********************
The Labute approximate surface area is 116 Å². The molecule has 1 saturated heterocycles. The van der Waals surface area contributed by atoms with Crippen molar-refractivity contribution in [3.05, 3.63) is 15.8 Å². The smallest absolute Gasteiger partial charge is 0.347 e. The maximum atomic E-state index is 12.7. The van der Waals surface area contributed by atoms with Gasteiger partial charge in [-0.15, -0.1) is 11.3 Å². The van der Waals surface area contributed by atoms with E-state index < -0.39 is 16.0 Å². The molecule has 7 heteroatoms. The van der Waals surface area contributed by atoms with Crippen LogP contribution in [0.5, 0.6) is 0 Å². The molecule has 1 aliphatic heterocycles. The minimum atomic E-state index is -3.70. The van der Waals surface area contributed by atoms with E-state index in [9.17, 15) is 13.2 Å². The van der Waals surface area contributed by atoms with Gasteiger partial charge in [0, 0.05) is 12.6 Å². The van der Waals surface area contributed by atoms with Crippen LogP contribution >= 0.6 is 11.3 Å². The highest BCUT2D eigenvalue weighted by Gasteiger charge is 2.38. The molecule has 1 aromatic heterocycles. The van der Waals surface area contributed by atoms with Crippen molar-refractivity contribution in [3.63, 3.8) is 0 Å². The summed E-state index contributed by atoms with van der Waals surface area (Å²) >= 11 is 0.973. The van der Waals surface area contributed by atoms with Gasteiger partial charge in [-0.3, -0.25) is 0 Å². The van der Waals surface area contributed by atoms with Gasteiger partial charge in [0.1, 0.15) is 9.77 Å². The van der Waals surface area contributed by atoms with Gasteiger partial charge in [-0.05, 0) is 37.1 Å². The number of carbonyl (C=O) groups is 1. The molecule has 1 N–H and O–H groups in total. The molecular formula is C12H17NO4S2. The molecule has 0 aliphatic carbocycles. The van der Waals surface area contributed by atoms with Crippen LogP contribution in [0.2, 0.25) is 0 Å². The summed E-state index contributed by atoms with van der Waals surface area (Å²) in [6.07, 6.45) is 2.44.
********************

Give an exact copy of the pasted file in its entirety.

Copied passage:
The Labute approximate surface area is 116 Å². The molecule has 1 saturated heterocycles. The van der Waals surface area contributed by atoms with Crippen molar-refractivity contribution in [3.05, 3.63) is 15.8 Å². The smallest absolute Gasteiger partial charge is 0.347 e. The maximum atomic E-state index is 12.7. The van der Waals surface area contributed by atoms with Gasteiger partial charge in [-0.15, -0.1) is 11.3 Å². The van der Waals surface area contributed by atoms with E-state index < -0.39 is 16.0 Å². The molecule has 7 heteroatoms. The van der Waals surface area contributed by atoms with Crippen LogP contribution in [0.5, 0.6) is 0 Å². The molecule has 1 aliphatic heterocycles. The minimum atomic E-state index is -3.70. The van der Waals surface area contributed by atoms with E-state index in [9.17, 15) is 13.2 Å². The van der Waals surface area contributed by atoms with Gasteiger partial charge in [0, 0.05) is 12.6 Å². The van der Waals surface area contributed by atoms with Crippen LogP contribution >= 0.6 is 11.3 Å². The highest BCUT2D eigenvalue weighted by Gasteiger charge is 2.38. The molecule has 1 aromatic heterocycles. The van der Waals surface area contributed by atoms with Crippen molar-refractivity contribution in [3.63, 3.8) is 0 Å². The summed E-state index contributed by atoms with van der Waals surface area (Å²) >= 11 is 0.973. The van der Waals surface area contributed by atoms with Gasteiger partial charge in [-0.3, -0.25) is 0 Å². The van der Waals surface area contributed by atoms with Gasteiger partial charge in [0.1, 0.15) is 9.77 Å². The van der Waals surface area contributed by atoms with Gasteiger partial charge in [-0.05, 0) is 37.1 Å². The number of carbonyl (C=O) groups is 1. The molecule has 1 N–H and O–H groups in total. The molecular formula is C12H17NO4S2. The molecule has 0 aliphatic carbocycles. The van der Waals surface area contributed by atoms with Crippen LogP contribution in [0.2, 0.25) is 0 Å². The summed E-state index contributed by atoms with van der Waals surface area (Å²) in [6.07, 6.45) is 2.44.